When it comes to charting his own difficult emotional journey as Margaret’s caregiver, Michael doesn’t hold back. In one vivid scene at the rehabilitation hospital where Margaret goes following her first brain surgery, he describes his meltdown when he could not persuade the staff to intervene with a noisy roommate. Admittedly distressed that his concern for Margaret had turned him into an “angry, combustible, unreasonable pain in the ass,” his tirade did at least produce a transfer to a private room. After that, he writes, “I was treated by the entire staff as if I were a hand grenade with the pin pulled.” But with no significant exceptions, the physicians and other healthcare professionals involved in Margaret’s care are portrayed as unfailingly skilled, devoted and, above all, compassionate.

Korda likewise spares no details of Margaret’s last days, revealing how painfully hard dying can be even when his wife, in hospice care by this time, had the benefit of attentive caregivers. “More than anything it is the loneliness of dying that frightens those approaching death as much as death itself,” he observes. Korda’s son from his previous marriage is the founder of a controversial organization promoting euthanasia, and though he briefly considers that option in Margaret’s final weeks, he rejects it on both moral and practical grounds.

For all his candor in describing Margaret’s rapid decline, there’s a certain British reserve in the information Michael parcels out in the book’s few glimpses of their pre-cancer lives. From his account, their childless marriage was one of deep mutual affection, marked by shared rituals that included daily afternoon tea and working together to change the bed linens every week. One wry story is the account of how a pair of riding boots almost short-circuited the couple’s first lovemaking. Both horse riders, they had met on a bridle path in New York’s Central Park in 1972, while married to others, their initial encounter sparking an affair that ended in a marriage that lasted 38 years.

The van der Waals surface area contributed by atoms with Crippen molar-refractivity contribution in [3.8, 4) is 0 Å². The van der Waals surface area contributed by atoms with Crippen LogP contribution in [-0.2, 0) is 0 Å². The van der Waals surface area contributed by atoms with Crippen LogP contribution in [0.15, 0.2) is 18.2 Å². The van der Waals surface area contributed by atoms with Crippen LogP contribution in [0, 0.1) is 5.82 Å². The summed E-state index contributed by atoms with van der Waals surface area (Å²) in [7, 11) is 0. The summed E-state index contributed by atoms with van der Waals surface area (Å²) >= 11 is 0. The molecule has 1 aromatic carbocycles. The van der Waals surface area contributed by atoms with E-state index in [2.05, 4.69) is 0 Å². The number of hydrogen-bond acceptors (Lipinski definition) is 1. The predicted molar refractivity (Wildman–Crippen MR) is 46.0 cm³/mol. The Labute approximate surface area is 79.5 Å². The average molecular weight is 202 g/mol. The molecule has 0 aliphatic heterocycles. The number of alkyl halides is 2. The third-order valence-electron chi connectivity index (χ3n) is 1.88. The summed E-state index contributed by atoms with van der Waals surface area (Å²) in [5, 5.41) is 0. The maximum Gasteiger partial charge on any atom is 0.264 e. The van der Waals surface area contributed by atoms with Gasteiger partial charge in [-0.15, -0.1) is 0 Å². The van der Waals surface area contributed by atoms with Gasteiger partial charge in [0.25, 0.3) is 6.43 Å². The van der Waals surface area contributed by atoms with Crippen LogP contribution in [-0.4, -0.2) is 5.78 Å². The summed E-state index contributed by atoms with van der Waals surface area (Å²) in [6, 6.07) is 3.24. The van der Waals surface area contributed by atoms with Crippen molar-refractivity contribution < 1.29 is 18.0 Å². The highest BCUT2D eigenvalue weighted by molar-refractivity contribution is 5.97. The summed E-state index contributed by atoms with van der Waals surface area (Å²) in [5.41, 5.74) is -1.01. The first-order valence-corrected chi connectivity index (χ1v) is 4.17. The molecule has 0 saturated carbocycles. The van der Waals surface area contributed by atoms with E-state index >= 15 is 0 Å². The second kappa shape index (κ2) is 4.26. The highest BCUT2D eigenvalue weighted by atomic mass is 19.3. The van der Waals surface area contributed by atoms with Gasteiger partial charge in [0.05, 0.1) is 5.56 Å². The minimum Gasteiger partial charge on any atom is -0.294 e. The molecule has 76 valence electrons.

Despite the tragedy of Margaret Korda’s final year, her husband looks back without recrimination or regret on decisions like the one she made not to pursue more aggressive treatment. “One can torment oneself endlessly about what we might have done,” he concludes, “but ultimately the person who has the cancer has to decide if and when to surrender, and do it knowingly, without guilt or blame.” PASSING is a sad story, but it’s also a knowing and tender tribute to the love that endures after a long and devoted relationship has reached its inevitable end.

Reviewed by Harvey Freedenberg on October 25, 2019

Passing: A Memoir of Love and Death
by Michael Korda

  • Publication Date: October 8, 2019
  • Genres: Memoir, Nonfiction
  • Hardcover: 224 pages
  • Publisher: Liveright
  • ISBN-10: 1631494643
  • ISBN-13: 9781631494642